Together with the new authorities, representatives of the communist power apparatus came to Cieszyn. On 12th May 1945, a 48-person group of Secret Political Police officers under the command of Captain Stanisław Siniawski showed up. The Polish Citizen Militia, which had been created on the local initiative, was dissolved, reclaiming weapons and documents from its members. The newly established Citizen Militia had its offices in the National House, while the building of today’s A. Osuchowski High School became home to the Secret Political Police. The majority of the members of the communist government were people from outside Cieszyn, mainly from Zagłębie Dąbrowskie. One of the most important tasks of that period was the national rehabilitation and displacement of the Germans. As early as the 4th November 1944, the decree of the Polish Committee of National Liberation came into force, ordering compulsory internment of everyone who called themselves Volksdeutsche: “every Polish citizen who declared his or her German origins or who used the rights and privileges due to their German origins will be, regardless of criminal liability, apprehended, put in detention for unspecified time (camp) and subjected to forced labour.” Such a policy – establishing forced labour of the Germans and Volksdeutsche – was generally accepted in the society, which vividly remembered the tragic experience of German occupation.
Day of Peace – a parade in 1946 on Cieszyn Market Square (Cieszyn Silesia Museum collection)
By the decree of 28th February 1945 hostile elements were excluded from the Polish society and by the Act of 6th May 1945 rehabilitation before the municipal court of persons included in Deutsche Volksliste (the German People’s List) of II, III and IV category was allowed. People listed under 1st category were not eligible for rehabilitation. Already on 9th February 1945 in the territory of Upper Silesia, the then Silesian Province Governor Jerzy Ziętek ordered registration of the German population to which he classified persons belonging to the I or II Volksliste group. By the order of Governor Aleksander Zawadzki dated 2nd July 1945 persons of German nationality were forbidden to stay in the territory of the then Province of Silesia-Dąbrowa and the rule of signing the so-called declaration of loyalty was introduced. In Srebrna Street in Cieszyn, there was a Temporary Employment Agency, open from 7.00 a.m. to 3 p.m. All the Germans who decided to stay in Cieszyn reported there on a daily basis and were used as free labour, working for the residents of Cieszyn. The majority of active Nazis had run away from Cieszyn together with the retreating German troops. Others, along with those whose names were on the German People’s List of II category, faced rehabilitation trials before the District Civil Verification Committee. Persons who did not agree to the trials or were not rehabilitated, were offered a few dates by which they were obliged to leave the country, however, due to the chaos and misunderstandings in implementation of the regulations from July 1945 to January 1947, 386 people in organized groups were resettled. The last 13 persons resettled in August 1948 were the residents of the Sisters of Mercy of St. Borromeo’s retirement home.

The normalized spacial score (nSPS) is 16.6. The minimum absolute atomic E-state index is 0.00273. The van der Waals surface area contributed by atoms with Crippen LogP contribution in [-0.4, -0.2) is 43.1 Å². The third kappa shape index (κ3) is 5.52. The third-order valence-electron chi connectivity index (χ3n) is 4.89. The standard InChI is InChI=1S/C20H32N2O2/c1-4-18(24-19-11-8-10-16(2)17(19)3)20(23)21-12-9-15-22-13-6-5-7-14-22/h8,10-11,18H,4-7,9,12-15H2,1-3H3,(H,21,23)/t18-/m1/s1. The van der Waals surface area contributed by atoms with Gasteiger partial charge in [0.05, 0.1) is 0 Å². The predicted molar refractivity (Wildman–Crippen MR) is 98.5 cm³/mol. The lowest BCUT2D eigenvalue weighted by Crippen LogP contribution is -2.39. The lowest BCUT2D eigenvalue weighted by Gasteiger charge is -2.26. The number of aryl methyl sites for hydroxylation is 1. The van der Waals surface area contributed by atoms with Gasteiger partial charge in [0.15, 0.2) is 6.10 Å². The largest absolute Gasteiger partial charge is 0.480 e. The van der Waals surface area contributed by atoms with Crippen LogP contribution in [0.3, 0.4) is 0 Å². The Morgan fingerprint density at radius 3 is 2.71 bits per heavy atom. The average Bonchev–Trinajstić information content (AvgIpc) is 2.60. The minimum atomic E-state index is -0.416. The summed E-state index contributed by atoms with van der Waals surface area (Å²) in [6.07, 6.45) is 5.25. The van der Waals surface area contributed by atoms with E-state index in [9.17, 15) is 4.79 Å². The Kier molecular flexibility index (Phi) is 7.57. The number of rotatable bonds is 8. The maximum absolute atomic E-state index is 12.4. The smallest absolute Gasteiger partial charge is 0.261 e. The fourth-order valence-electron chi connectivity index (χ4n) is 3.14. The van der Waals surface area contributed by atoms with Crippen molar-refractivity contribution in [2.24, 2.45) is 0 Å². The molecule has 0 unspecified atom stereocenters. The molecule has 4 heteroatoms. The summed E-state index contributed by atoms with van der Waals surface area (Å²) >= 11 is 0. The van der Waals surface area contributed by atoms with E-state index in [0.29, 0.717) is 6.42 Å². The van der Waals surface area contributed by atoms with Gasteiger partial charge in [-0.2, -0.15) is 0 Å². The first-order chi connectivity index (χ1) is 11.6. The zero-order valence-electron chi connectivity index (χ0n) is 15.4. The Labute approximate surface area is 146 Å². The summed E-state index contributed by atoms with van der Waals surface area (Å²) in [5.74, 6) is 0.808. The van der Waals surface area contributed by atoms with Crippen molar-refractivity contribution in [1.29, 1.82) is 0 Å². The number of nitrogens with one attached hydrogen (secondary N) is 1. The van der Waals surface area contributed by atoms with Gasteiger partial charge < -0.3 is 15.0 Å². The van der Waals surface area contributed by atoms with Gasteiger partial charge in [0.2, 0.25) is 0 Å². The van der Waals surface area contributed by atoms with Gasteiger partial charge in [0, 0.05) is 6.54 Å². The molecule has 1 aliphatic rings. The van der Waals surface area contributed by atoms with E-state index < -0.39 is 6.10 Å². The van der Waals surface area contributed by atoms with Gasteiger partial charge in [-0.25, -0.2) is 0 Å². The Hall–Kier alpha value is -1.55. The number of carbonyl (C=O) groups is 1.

The new authorities, wanting to manifest their power and determination, performed demonstration hearings of the Polish Underground State soldiers in Cieszyn Town Hall. The trials were conducted on away sessions before the District Military Court. The first hearing was held on 14th – 15th June 1946 and ended with six death sentences. On 2nd August 1946 the following persons were executed by firing squad in Cieszyn prison: Karol Bączek alias Karlik (born in 1920), Edward Bąk alias Strzemię (born in 1918), Jan Dziedzic alias Mściciel (born in 1907), Władysław Greń alias Sówka (born 1921), Emil Michnik (born 1919) and Stefan Wójcik (born in 1922). On 4th July 1946 Antoni Zontek (born in 1919) was sentenced to death. On 17th August 1946 a trial of the members of the Home Army unit – Secret Polish Army “Wędrowiec” – was held in Cieszyn. Persons sentenced to death included: Bernard Brandys (born in 1900), Paweł Heczko alias Edek (born in 1906), Robert Kołodziej alias Ojciec (born in 1902) and his son Zygfryd Kołodziej alias Jastrząb (born in 1928), Emil Ruśniok alias Gustlik (born in 1911), Bolesław Sobocik (born in 1910) and Eryk Szmajduch alias Tarzan (born in 1914). Among the people sentenced to death in Cieszyn on 24th October 1946 were Józef Gabzdyl alias Czarny (born in 1924) and Teofil Młotek alias Sowa (born in 1914) and Anna Krużołek (born in 1901). The then President, Bolesław Bierut, did not exercise the right of pardon with respect to any of the convicts.
The opening of Katowice – Cieszyn railway in 1946 (Cieszyn Silesia Museum Collection)
In the years 1945-48 in Czechoslovakia, apart from pro-Moscow communists, the government was formed by pre-war social democratic and peasant party politicians. The Ministry of Internal Affairs, the police and the so-called state power ministries were dominated by the communist party. As a result of its efforts, the majority of right-winged parties faced elimination from political life in addition to gradual limitation of democracy. Between 20th – 25th February 1948 a coup was staged (the so-called Vítězný únor – “victorious February”) and the Communist Party of Czechoslovakia seized power entirely, keeping up the appearances of multi-party political structure and parliamentary democracy system at the same time. President Edvard Beneš approved the new government headed by the Chairman of the Communist Party of Czechoslovakia, Klement Gottwald. Two months later, the President refused to sign a new, communist constitution and after the parliamentary elections on 30th May, he resigned on 7th June 1948. On 14th June 1948, Klement Gottwald became the President of Czechoslovakia.
In the meantime in Poland in December 1948, the Polish United Workers’ Party was formed by combining the Polish Workers’ Party and the Polish Socialist Party after earlier expulsion of opposition activists from their ranks. The position of the Secretary General was taken by Bolesław Bierut. Władysław Gomułka, who was sceptical about the Soviet Union, was side-lined.
Both in Poland and in Czechoslovakia the year 1948 was marked by complete dominance of communist parties, controlled by Moscow, which for many years set the political order, part of which became the history of Cieszyn and Český Těšín.